What a shocking contrast this is to hiding items involved in the criminal element!!!!

 

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nfam
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Re: Improper use of Library Materials and other Details

I find all the detail about the drug trade extremely fascinating. The authors definitely know what they're writing about. Many of the things Piet does are very creative. I love the fact that he used old library books and tulips to smuggle the drugs into the prison. While it's not a use of old library books that I can condone, I thought it was very clever. 

 

The activities of daily life seem to me to be just what I'd expect in any country that has a large city. For me, it doesn't seem to make a difference that this story takes place in Stockholm. Maybe if I knew more about law enforcement in other countries, I'd find more differences and similarities.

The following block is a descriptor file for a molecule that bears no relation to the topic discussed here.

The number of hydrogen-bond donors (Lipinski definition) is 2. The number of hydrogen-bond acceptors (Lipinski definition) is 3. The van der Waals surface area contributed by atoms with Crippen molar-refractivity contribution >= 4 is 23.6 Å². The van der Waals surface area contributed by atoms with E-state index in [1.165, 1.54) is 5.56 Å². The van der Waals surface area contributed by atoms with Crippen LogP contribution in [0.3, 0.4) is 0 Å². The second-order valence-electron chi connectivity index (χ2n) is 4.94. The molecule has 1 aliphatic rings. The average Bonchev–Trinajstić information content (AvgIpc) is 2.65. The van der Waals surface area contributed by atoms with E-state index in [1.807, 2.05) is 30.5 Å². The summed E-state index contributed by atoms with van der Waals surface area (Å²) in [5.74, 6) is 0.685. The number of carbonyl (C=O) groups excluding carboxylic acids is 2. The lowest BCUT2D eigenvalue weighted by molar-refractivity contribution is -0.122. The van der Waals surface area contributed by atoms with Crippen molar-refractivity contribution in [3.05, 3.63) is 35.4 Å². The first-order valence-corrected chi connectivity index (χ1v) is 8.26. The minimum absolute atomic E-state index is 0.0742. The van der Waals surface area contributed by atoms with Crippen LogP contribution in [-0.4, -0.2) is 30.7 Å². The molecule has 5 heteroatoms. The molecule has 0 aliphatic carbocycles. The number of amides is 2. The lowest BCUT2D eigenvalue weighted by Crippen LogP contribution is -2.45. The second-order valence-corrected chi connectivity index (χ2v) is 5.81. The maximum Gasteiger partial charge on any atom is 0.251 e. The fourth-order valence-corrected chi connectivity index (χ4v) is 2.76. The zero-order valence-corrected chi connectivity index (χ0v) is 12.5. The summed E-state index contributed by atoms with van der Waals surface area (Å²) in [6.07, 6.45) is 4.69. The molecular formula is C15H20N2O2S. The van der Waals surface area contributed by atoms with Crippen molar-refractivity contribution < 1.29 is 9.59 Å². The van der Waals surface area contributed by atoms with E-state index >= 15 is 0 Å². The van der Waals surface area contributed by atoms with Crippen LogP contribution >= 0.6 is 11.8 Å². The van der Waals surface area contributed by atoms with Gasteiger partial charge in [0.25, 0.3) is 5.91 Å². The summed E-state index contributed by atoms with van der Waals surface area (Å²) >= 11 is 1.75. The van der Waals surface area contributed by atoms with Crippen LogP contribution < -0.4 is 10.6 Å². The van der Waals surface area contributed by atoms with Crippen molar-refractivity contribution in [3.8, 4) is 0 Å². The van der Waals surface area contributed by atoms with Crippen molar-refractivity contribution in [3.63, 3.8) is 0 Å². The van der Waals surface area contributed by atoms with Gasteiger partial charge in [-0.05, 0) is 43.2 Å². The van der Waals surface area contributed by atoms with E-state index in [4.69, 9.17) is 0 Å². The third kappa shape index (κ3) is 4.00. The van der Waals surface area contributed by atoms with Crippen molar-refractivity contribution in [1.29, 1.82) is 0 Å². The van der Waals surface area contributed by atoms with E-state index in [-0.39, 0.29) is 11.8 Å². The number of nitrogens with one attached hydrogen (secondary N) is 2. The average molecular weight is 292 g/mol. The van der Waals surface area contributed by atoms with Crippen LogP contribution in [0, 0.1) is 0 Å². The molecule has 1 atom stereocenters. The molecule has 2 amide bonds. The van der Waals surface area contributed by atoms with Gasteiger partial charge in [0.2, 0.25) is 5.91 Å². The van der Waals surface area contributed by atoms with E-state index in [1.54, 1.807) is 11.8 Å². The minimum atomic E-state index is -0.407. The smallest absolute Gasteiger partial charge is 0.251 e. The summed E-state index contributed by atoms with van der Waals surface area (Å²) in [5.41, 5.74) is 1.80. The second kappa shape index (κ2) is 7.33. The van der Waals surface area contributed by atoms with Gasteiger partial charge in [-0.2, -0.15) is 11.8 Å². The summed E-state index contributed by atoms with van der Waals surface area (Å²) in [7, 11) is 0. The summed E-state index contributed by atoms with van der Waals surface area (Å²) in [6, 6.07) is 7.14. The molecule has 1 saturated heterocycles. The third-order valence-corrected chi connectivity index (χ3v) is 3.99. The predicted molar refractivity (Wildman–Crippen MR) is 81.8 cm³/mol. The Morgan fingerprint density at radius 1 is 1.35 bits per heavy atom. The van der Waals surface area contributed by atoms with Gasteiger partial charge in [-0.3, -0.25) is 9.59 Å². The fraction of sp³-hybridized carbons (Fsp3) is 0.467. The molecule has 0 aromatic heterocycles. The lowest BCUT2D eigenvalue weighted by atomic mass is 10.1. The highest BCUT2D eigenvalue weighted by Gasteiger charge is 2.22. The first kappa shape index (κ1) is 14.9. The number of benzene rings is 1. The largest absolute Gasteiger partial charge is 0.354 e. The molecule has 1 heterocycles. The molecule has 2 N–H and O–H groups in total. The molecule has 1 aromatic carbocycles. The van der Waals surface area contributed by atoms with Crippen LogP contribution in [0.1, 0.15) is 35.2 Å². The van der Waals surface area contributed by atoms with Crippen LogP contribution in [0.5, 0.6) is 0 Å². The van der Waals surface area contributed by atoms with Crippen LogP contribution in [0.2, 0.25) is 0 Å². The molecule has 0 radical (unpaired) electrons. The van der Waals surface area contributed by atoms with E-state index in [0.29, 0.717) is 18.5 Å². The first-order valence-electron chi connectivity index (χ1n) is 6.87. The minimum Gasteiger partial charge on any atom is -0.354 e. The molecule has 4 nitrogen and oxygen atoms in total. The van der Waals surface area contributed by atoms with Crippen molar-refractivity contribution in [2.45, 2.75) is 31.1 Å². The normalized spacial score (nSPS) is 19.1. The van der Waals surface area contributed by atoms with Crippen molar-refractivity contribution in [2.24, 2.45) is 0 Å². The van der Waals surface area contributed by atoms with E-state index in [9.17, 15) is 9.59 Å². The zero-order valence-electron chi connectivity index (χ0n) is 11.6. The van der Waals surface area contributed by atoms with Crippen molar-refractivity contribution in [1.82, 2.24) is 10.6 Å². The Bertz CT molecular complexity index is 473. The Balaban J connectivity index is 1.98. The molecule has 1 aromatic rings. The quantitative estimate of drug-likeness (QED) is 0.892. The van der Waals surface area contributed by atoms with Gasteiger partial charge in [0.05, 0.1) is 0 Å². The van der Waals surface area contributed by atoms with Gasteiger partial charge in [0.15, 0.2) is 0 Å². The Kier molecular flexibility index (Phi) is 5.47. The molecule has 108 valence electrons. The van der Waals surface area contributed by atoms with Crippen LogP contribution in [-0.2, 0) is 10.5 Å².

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dhaupt
Posts: 11,839
Registered: ‎10-19-2006

Re: Improper use of Library Materials and other Details

Rachel again very good questions

 

It amazed me at the time and patience the authors spent on describing the "improper use of Library materials" in this section. They must have some very good "infiltrators" themselves to know of such things.

 

I didn't find the novel disturbing, we knew from the very first sentence what was in store for us by using the mule to start off the novel, so I knew we weren't going to have Nancy Drew mystery here but a noir read.

 

I found the ordinary everyday life of the characters very like mine here in the states with the exception of the choices of breakfast items or maybe I should say the combination of them.